Many economists predicted the U.S. job market would end 2015 on a strong note, but few expected it to be this strong.
The Bureau of Labor Statistics reported this morning that the U.S. economy added 292,000 jobs in December, well above projections. The overall unemployment rate remained at 5.0%, which is still the lowest it’s been since February 2008, nearly eight years ago.
Making matters even better, the revisions were also heartening: October’s job totals were revised up, from 298,000 to 307,000, while November’s totals were also revised up, from 211,000 to 252,000. Combined, that’s an additional 50,000 previously unreported jobs.
All things considered, this should be considered one of the best jobs reports of the year. Anyone rooting for the American economy should feel very good about this data.
Overall, the U.S. economy added 2.65 million jobs in 2015 – 2.55 million in the private sector alone – which in modern times represents a solid year for job growth. December was the 63rd consecutive month of positive job growth – the best stretch since 1939 – and the 70th consecutive month in which we’ve seen private-sector job growth, which is the longest on record.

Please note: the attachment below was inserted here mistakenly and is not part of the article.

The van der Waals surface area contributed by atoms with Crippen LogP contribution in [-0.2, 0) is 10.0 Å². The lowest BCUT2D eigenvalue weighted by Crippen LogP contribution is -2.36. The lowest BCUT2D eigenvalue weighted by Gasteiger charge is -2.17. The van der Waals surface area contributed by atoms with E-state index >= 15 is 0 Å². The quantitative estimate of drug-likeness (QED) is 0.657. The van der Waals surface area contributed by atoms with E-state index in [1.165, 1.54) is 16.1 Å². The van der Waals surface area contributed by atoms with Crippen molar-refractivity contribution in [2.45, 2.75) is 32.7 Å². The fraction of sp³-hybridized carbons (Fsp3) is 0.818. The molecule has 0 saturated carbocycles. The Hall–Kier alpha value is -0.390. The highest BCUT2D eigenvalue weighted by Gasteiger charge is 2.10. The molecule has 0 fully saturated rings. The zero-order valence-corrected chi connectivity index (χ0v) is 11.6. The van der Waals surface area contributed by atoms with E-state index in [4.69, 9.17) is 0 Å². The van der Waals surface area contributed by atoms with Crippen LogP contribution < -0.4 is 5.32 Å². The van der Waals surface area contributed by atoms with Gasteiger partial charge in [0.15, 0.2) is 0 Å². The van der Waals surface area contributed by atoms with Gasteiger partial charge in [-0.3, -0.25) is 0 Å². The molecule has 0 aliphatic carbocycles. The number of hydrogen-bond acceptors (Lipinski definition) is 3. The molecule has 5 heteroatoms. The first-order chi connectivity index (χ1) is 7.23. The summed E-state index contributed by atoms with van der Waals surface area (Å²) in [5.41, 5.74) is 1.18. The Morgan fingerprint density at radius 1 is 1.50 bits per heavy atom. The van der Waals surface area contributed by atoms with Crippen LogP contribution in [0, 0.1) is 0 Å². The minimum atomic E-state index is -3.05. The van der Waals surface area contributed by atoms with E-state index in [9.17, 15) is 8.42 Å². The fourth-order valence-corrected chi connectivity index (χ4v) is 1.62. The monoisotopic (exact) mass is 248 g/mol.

Above you’ll find the chart I run every month, showing monthly job losses since the start of the Great Recession. The image makes a distinction – red columns point to monthly job totals under the Bush administration, while blue columns point to job totals under the Obama administration.
Update: Here’s another chart, this one showing monthly job losses/gains in just the private sector since the start of the Great Recession.